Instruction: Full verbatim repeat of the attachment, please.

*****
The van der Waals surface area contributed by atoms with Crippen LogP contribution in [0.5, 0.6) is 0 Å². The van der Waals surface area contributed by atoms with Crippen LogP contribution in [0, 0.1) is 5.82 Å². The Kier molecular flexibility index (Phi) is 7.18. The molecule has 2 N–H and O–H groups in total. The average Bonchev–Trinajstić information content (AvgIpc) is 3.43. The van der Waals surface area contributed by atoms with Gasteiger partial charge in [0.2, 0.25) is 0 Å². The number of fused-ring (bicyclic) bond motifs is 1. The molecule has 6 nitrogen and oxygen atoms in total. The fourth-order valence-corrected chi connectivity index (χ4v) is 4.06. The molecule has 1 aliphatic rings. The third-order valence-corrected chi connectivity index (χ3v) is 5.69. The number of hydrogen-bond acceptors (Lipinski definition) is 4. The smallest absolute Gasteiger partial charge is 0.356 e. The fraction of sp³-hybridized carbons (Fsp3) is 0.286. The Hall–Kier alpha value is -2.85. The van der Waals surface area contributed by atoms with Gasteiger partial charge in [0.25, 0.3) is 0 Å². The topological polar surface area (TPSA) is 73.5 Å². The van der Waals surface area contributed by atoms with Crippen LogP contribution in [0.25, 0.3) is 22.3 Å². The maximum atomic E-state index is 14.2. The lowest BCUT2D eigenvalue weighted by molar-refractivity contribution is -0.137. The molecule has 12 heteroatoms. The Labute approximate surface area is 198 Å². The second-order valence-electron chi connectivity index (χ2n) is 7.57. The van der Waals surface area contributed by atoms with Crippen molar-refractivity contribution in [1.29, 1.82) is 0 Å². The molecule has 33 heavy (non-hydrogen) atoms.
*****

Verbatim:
The van der Waals surface area contributed by atoms with Crippen LogP contribution in [0.5, 0.6) is 0 Å². The van der Waals surface area contributed by atoms with Crippen LogP contribution in [0, 0.1) is 5.82 Å². The Kier molecular flexibility index (Phi) is 7.18. The molecule has 2 N–H and O–H groups in total. The average Bonchev–Trinajstić information content (AvgIpc) is 3.43. The van der Waals surface area contributed by atoms with Gasteiger partial charge in [0.2, 0.25) is 0 Å². The number of fused-ring (bicyclic) bond motifs is 1. The molecule has 6 nitrogen and oxygen atoms in total. The fourth-order valence-corrected chi connectivity index (χ4v) is 4.06. The molecule has 1 aliphatic rings. The third-order valence-corrected chi connectivity index (χ3v) is 5.69. The number of hydrogen-bond acceptors (Lipinski definition) is 4. The smallest absolute Gasteiger partial charge is 0.356 e. The fraction of sp³-hybridized carbons (Fsp3) is 0.286. The Hall–Kier alpha value is -2.85. The van der Waals surface area contributed by atoms with Gasteiger partial charge in [0.25, 0.3) is 0 Å². The topological polar surface area (TPSA) is 73.5 Å². The van der Waals surface area contributed by atoms with Crippen LogP contribution in [0.25, 0.3) is 22.3 Å². The maximum atomic E-state index is 14.2. The lowest BCUT2D eigenvalue weighted by molar-refractivity contribution is -0.137. The molecule has 12 heteroatoms. The Labute approximate surface area is 198 Å². The second-order valence-electron chi connectivity index (χ2n) is 7.57. The van der Waals surface area contributed by atoms with Crippen molar-refractivity contribution in [1.29, 1.82) is 0 Å². The molecule has 33 heavy (non-hydrogen) atoms.